Did the “Father of History” Get It Wrong?
By JASON URBANUS
Monday, June 10, 2013
Perhaps no ancient historian is more respected than Herodotus. However, a recent study has raised questions about his reliability. Herodotus provides the best-known passage on ancient Egyptian mummification techniques, recording how the brains of elites were removed through the nose, and their viscera through an incision in the abdomen. For the lower classes, the less costly route was to flush the corpse’s entrails with a turpentine-like cedar-oil enema. But Andrew Wade and Andrew Nelson of the University of Western Ontario examined 150 recent reports on Egyptian mummies and seven CT scans—and found that Herodotus was a bit off. Their findings indicate that abdominal incisions were the most common means of removing the inner organs, and not reserved just for the upper classes. And the researchers identified almost no evidence of the eviscerating oil. Furthermore, only 25 percent of the mummies studied retained the heart in situ—a surprising number, considering the ancient sources emphasize that this organ was almost always left intact.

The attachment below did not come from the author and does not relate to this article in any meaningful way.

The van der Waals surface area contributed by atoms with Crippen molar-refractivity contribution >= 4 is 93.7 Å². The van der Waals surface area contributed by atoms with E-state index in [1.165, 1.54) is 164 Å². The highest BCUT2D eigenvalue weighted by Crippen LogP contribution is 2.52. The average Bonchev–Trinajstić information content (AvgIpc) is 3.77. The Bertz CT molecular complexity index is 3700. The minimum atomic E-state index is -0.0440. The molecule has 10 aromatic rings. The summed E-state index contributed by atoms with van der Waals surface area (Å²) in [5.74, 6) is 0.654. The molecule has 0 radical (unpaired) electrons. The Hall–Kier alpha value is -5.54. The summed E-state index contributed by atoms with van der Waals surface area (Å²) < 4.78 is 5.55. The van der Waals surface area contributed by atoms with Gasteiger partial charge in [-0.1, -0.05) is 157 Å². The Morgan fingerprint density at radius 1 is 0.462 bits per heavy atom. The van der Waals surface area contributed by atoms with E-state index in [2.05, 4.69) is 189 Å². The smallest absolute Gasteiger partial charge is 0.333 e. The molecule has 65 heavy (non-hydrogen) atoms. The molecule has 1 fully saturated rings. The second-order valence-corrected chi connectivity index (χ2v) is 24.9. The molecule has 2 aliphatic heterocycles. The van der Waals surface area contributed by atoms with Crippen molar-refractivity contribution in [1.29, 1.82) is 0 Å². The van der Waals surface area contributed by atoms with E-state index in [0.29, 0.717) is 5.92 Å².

The first evidence of cooking pots in Japan, Indonesia’s earliest farmers, a 600-year-old Chinese coin found on a Kenyan island, and how El Niño plagued South America’s Moche people